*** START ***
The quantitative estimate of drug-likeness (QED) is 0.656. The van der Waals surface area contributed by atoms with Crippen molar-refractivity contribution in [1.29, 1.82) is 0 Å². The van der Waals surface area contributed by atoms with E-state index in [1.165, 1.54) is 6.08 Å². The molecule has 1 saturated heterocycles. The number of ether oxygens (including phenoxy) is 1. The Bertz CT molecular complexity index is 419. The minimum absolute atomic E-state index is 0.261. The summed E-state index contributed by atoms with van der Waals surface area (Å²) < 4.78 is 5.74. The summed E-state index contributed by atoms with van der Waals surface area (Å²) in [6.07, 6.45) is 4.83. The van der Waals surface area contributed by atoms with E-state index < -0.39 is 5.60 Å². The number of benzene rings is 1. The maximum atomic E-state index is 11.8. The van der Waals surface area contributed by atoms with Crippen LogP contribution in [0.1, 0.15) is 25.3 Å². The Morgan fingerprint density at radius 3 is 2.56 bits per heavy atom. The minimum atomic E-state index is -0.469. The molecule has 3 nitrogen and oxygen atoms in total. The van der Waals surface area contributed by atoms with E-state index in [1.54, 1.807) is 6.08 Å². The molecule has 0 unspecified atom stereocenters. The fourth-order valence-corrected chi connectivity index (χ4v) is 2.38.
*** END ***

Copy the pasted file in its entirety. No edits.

The quantitative estimate of drug-likeness (QED) is 0.656. The van der Waals surface area contributed by atoms with Crippen molar-refractivity contribution in [1.29, 1.82) is 0 Å². The van der Waals surface area contributed by atoms with E-state index in [1.165, 1.54) is 6.08 Å². The molecule has 1 saturated heterocycles. The number of ether oxygens (including phenoxy) is 1. The Bertz CT molecular complexity index is 419. The minimum absolute atomic E-state index is 0.261. The summed E-state index contributed by atoms with van der Waals surface area (Å²) < 4.78 is 5.74. The summed E-state index contributed by atoms with van der Waals surface area (Å²) in [6.07, 6.45) is 4.83. The van der Waals surface area contributed by atoms with E-state index < -0.39 is 5.60 Å². The number of benzene rings is 1. The maximum atomic E-state index is 11.8. The van der Waals surface area contributed by atoms with Crippen LogP contribution in [0.1, 0.15) is 25.3 Å². The Morgan fingerprint density at radius 3 is 2.56 bits per heavy atom. The minimum atomic E-state index is -0.469. The molecule has 3 nitrogen and oxygen atoms in total. The van der Waals surface area contributed by atoms with E-state index in [1.54, 1.807) is 6.08 Å². The molecule has 0 unspecified atom stereocenters. The fourth-order valence-corrected chi connectivity index (χ4v) is 2.38.